Dinosaurs and Secret Artists Havens in Canada's British Columbia

 
 
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Dinosaurs and Secret Artists Havens in Canada's British Columbia

Published 05/22/2010

(Vancouver, British Columbia) – If you’re looking for major art festivals, the “Sunshine Coast,” or places where artists congregate and create their own unique vibe, British Columbia is becoming known for these. All this just as dinosaurs take over the town of Tumbler Ridge.

The exhibit may be new, but the subject matter traces its origins way, way back. Some 350 million years, to be exact.

Newly opened within one of the town’s former schools, the Tumbler Ridge Dinosaur Discovery Gallery holds the unique distinction of being the largest exhibit of dinosaur footprints in Canada. No small feat for the draw, which features recreated dinosaur trackways, interactive displays and skeletons of the great beasts responsible for the prints.

Dino enthusiasts will dig the 20-seat, touch-screen theatre, complete with views of paleontological finds; fossil fish, marine reptiles and prehistoric bones from the region, dating back 75 to 350 million years, are also decked out for viewing.

Efforts to extract even more of these giants continue: the Tumbler Ridge team is currently heading an excavation to retrieve the remains of a duck-billed Hadrosaur, the province’s first fully intact, articulated dinosaur. This project will take them well into 2011, just in time for excavation to begin on the world’s largest marine vertebrate fossil: the Shonisaurus spans 23 metres (75 feet) in length. (Post dig, and prior to display, the team will contemplate their finds at the town’s Peace Reach Palaeontology Research Centre.)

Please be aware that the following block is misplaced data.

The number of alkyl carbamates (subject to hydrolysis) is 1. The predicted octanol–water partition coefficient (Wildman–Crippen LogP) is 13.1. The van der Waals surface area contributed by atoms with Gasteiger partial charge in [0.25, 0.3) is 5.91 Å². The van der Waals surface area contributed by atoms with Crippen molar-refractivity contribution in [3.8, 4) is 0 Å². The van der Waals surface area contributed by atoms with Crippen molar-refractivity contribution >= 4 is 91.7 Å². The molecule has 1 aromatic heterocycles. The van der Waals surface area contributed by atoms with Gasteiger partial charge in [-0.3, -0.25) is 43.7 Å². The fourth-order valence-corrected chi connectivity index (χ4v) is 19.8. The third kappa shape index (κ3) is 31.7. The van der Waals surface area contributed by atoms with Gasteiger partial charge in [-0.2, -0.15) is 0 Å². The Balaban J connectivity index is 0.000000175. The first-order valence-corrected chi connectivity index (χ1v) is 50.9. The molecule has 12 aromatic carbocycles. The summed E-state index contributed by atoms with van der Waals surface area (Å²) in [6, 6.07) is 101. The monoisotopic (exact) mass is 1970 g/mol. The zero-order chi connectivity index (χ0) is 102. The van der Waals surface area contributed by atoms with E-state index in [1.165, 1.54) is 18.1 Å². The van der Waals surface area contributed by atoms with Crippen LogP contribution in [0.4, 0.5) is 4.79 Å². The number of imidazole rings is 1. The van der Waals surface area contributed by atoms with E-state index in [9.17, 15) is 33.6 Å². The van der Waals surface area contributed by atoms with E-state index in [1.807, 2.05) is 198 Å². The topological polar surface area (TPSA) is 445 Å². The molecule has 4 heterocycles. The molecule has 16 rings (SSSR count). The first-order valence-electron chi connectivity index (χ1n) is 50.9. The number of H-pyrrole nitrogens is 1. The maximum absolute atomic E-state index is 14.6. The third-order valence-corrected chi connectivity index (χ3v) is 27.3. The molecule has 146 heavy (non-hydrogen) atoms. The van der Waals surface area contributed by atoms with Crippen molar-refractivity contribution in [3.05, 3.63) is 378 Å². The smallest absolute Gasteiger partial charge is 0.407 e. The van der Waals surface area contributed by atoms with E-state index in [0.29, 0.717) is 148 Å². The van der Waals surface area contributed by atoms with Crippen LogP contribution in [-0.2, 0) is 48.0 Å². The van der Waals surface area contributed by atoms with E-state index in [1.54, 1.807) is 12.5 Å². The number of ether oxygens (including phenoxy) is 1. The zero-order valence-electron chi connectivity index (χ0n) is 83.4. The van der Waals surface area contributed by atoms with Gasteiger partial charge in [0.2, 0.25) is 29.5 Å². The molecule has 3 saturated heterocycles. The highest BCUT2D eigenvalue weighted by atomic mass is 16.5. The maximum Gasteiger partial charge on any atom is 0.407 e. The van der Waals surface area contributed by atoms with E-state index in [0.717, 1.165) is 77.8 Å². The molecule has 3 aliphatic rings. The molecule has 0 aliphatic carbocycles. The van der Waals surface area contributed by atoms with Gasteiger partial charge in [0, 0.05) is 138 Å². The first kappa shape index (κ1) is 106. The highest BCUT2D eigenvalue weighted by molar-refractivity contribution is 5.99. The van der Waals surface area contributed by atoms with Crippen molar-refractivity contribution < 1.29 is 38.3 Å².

It would seem, in Tumbler Ridge, a paleontologist‘s work is never done. www.visittumblerridge.ca; www.trmf.ca

To read more story ideas from the Northern British Columbia region, visit www.hellobc.com/northernbcmedia.

A stone’s throw from Vancouver, BC’s Sunshine Coast is a 180-kilometre (110-mile) stretch of beach-dotted, mountain-backed, fjord-cut shoreline along British Columbia’s southwest coast.

A decidedly laid-back locale – so named because it attracts more solar action than many other parts of the lower mainland – the Sunshine Coast is a haven for artists, and the festivals that celebrate them. Indeed, more artists per capita carve, sculpt and set up their canvases here than any other region in Canada.

Need proof? Keep an eye out for the flutter of purple banners, stretching from Langdale to Lund – a high flying invitation to visit an artist in their studio, workshop or gallery.

Beyond the banners, this is a coastline big on festivities, with gatherings that run the gamut from thought-provoking (Sunshine Coast Festival of the Written Arts, the country’s longest running summer gathering of Canadian writers, readers and literary stars, August 12 – 15) to tasty (Powell River’s Blackberry Festival, August 14 – 20). There’s even an opportunity to embrace textural arts and crafts (Gibsons Landing Fibre Arts Festival, August 19 – 21), or take in the smooth sounds of international talents (the ever-popular Pender Harbour Jazz Festival, September 17 – 19). Can’t choose just one art form? Check out artists of all disciplines during the Sunshine Coast’s 1st Annual Sunshine Coast Art Crawl, October 23 - 24. www.sunshinecoastcanada.com

 

 

 

 

 

 

 

 

 

 
     

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